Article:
24th September 2006
Robin Hood was really a Welsh freedom fighter who never even set foot in Nottingham let alone Sherwood Forest, a historian has claimed.
The medieval outlaw - said to have robbed from the rich to give to the poor - never once met Maid Marian nor the Sheriff of Nottingham, according to Stephen Lawhead.
The American blows apart the widely accepted version of the legend in his new book, Hood, arguing that Robin Hood was really a hardened Guerrilla based in the Valleys.
But tourism chiefs in Nottingham have rubbished the theory, warning: "Hands off our Robin!"
Lawhead, 56, believes the folk hero and his band of merry men would have carried out their thieving in the Marsh, a primeval forest in Wales in the 11th century, more than a hundred years before the English Robin Hood.
He claims Robin would not have been able to hide out in Sherwood Forest because it would have been too small and well chartered.
Robin would, he said, be able to remain undetected in the vast and unknown forests of the March.
The sheltered woodlands would have provided him with the perfect base to launch lightening attacks on invading Norman armies. In his book, Lawhead, still tells of a wronged nobleman turned heroic outlaw but names him as Bran ap Brychan instead of the more recognised Robin of Loxley.
Bran is a spoiled and selfish prince who becomes the rightful heir to the kingdom of Elfael after his father is killed by the Normans.
He quickly becomes a marked man and makes plans to escape his kingdom and his people, until he is almost killed by the forces of Count Falkes de Braose, who took possession of the kingdom.
Just like the classic version of Robin Hood, Lawhead's re-telling involves a strong and beautiful maiden, a wine-loving priest and plenty of heartless kings and aristocrats.
But the American historian and author has Bran fleeing to the woods of the March rather than Sherwood, where he meets Angharad, a mysterious healer and singing storyteller.
Angharad's faith in Bran's potential as a heroic king eventually inspires his notion to steal from the rich in order to raise the money needed to buy back his kingdom and free his people, forced into slavery by their new ruler.
Lawhead said: "Several small but telling clues locate the legend of Robin Hood in Wales.
"Every single Welshman was ready for battle at a moment's notice. A Welsh location is also suggested by its nature and landscape.
"While the forests of England had long since become well managed business property at the time, Wales still had enormous stretches of virgin Wood.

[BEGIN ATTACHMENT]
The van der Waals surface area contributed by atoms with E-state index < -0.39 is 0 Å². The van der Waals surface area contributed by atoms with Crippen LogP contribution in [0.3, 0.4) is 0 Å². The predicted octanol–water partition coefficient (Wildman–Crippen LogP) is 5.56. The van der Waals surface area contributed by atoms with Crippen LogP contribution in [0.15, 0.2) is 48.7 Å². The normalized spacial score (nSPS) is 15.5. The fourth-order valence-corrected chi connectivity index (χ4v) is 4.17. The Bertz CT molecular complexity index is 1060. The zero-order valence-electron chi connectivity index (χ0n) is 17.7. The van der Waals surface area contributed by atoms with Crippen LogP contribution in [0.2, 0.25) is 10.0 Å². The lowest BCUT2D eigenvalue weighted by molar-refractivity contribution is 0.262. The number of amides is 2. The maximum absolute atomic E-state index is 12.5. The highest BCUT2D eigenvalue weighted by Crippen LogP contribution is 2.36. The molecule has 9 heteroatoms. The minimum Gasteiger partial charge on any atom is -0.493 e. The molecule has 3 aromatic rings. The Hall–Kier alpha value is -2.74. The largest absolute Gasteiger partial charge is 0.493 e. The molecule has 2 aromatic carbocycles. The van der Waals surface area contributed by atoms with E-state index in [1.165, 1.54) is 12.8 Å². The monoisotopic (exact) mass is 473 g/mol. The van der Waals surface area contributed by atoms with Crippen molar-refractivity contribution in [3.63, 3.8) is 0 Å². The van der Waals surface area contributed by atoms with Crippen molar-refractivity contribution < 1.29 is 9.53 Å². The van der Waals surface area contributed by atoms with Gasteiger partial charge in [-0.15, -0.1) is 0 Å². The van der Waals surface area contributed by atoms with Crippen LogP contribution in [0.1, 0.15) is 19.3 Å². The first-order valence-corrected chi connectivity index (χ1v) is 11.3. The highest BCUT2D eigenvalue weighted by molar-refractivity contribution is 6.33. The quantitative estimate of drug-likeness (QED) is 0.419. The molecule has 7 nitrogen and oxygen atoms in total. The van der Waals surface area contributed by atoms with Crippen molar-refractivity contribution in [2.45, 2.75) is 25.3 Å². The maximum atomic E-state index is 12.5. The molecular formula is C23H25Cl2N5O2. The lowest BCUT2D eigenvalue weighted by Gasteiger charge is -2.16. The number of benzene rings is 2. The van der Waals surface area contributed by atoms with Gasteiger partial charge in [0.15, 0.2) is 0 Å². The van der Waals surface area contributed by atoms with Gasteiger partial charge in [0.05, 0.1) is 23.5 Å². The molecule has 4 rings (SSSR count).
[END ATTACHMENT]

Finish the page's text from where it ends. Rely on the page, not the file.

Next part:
"It would have been exceedingly difficult for Robin to hide in England's ever dwindling Sherwood.
"But he could have lived for years in the forests of the March and never been seen nor heard.
"I realise, though, that we could have some trouble with Nottingham. They are pretty heavily invested in the Nottingham Robin Hood version and with good reason."
In fact the only similarity Lawhead's Robin has with the more accepted one is that they were both lethal with a bow and arrow.
He added: "My Robin would have won in a fight for sure!
"He would have been really good with a bow and there are a lot of documents about how devastating a weapon that was.
"But Nottingham would have been too far for the Welsh Robin Hood to visit, Maid Marian was total fiction and he would have never met the Sheriff of Nottingham."
Unsurprisingly Lawhead's version of the legend has not been greeted with enthusiasm in Robin's spiritual home.
Stephen Richeux, from Nottingham City Council, said: "We laugh at this suggestion.
"We imagine this author is trying to make a name for himself with the outrageous suggestion that Wales is the home of our beloved Robin Hood.
"He is known to have spent a lot of time in Sherwood Forest so I don't know where Wales gets a look in.
"Maybe this author is being paid by the Welsh tourist board? Hands off our Robin!"
The English Robin Hood is first mentioned by name in the official documents for Yorkshire of 1230, where he is described as Robertus Hood fugitivis who has failed to appear in court.
Many believe him to be nobleman, the Earl of Loxley, who was deprived of his lands by greedy churchmen.
Ancient stories tell how he even helped Richard the Lionheart reclaim the throne of England after his return from the Crusades.
Since then Kevin Costner and Errol Flynn have both portrayed the legend on the big screen.
The first ever Robin Hood movie was made in 1912 and starred Robert Frazer as the loveable thief.